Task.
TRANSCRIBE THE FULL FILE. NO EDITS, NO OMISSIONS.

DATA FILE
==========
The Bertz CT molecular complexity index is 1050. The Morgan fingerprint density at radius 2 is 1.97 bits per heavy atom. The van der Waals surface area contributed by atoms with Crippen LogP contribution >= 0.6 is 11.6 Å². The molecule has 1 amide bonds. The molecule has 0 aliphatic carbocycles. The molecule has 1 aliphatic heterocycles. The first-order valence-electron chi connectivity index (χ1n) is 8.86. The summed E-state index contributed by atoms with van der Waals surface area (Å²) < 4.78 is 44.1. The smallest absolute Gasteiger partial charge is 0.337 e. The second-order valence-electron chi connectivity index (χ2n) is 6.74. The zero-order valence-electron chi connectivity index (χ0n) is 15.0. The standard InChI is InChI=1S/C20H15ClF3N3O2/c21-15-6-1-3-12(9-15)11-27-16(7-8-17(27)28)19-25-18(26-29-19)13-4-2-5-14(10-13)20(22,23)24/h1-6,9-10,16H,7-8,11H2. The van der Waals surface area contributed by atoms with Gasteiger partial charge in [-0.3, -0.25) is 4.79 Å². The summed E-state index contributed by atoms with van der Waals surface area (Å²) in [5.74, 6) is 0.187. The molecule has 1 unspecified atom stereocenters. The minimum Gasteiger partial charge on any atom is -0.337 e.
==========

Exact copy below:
The Bertz CT molecular complexity index is 1050. The Morgan fingerprint density at radius 2 is 1.97 bits per heavy atom. The van der Waals surface area contributed by atoms with Crippen LogP contribution >= 0.6 is 11.6 Å². The molecule has 1 amide bonds. The molecule has 0 aliphatic carbocycles. The molecule has 1 aliphatic heterocycles. The first-order valence-electron chi connectivity index (χ1n) is 8.86. The summed E-state index contributed by atoms with van der Waals surface area (Å²) < 4.78 is 44.1. The smallest absolute Gasteiger partial charge is 0.337 e. The second-order valence-electron chi connectivity index (χ2n) is 6.74. The zero-order valence-electron chi connectivity index (χ0n) is 15.0. The standard InChI is InChI=1S/C20H15ClF3N3O2/c21-15-6-1-3-12(9-15)11-27-16(7-8-17(27)28)19-25-18(26-29-19)13-4-2-5-14(10-13)20(22,23)24/h1-6,9-10,16H,7-8,11H2. The van der Waals surface area contributed by atoms with Gasteiger partial charge in [-0.3, -0.25) is 4.79 Å². The summed E-state index contributed by atoms with van der Waals surface area (Å²) in [5.74, 6) is 0.187. The molecule has 1 unspecified atom stereocenters. The minimum Gasteiger partial charge on any atom is -0.337 e.